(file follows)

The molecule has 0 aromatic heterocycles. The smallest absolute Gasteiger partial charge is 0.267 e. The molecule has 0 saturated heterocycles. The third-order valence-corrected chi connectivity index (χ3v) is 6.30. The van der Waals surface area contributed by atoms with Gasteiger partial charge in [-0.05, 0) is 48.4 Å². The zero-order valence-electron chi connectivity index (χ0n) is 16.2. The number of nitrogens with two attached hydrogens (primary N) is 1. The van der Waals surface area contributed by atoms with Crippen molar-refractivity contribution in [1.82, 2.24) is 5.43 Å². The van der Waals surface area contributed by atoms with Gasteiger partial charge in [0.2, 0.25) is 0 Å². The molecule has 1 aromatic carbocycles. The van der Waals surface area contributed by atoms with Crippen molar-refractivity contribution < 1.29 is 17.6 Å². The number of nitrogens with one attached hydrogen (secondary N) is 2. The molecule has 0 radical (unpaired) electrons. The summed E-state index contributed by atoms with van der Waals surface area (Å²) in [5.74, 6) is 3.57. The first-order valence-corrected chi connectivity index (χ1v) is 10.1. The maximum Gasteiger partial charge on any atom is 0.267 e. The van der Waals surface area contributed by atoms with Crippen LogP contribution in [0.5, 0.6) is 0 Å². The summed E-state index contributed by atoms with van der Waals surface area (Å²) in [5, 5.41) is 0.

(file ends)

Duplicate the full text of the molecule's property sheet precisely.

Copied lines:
The molecule has 0 aromatic heterocycles. The smallest absolute Gasteiger partial charge is 0.267 e. The molecule has 0 saturated heterocycles. The third-order valence-corrected chi connectivity index (χ3v) is 6.30. The van der Waals surface area contributed by atoms with Gasteiger partial charge in [-0.05, 0) is 48.4 Å². The zero-order valence-electron chi connectivity index (χ0n) is 16.2. The number of nitrogens with two attached hydrogens (primary N) is 1. The van der Waals surface area contributed by atoms with Crippen molar-refractivity contribution in [1.82, 2.24) is 5.43 Å². The van der Waals surface area contributed by atoms with Gasteiger partial charge in [0.2, 0.25) is 0 Å². The molecule has 1 aromatic carbocycles. The van der Waals surface area contributed by atoms with Crippen molar-refractivity contribution < 1.29 is 17.6 Å². The number of nitrogens with one attached hydrogen (secondary N) is 2. The molecule has 0 radical (unpaired) electrons. The summed E-state index contributed by atoms with van der Waals surface area (Å²) in [5.74, 6) is 3.57. The first-order valence-corrected chi connectivity index (χ1v) is 10.1. The maximum Gasteiger partial charge on any atom is 0.267 e. The van der Waals surface area contributed by atoms with Crippen LogP contribution in [0.5, 0.6) is 0 Å². The summed E-state index contributed by atoms with van der Waals surface area (Å²) in [5, 5.41) is 0.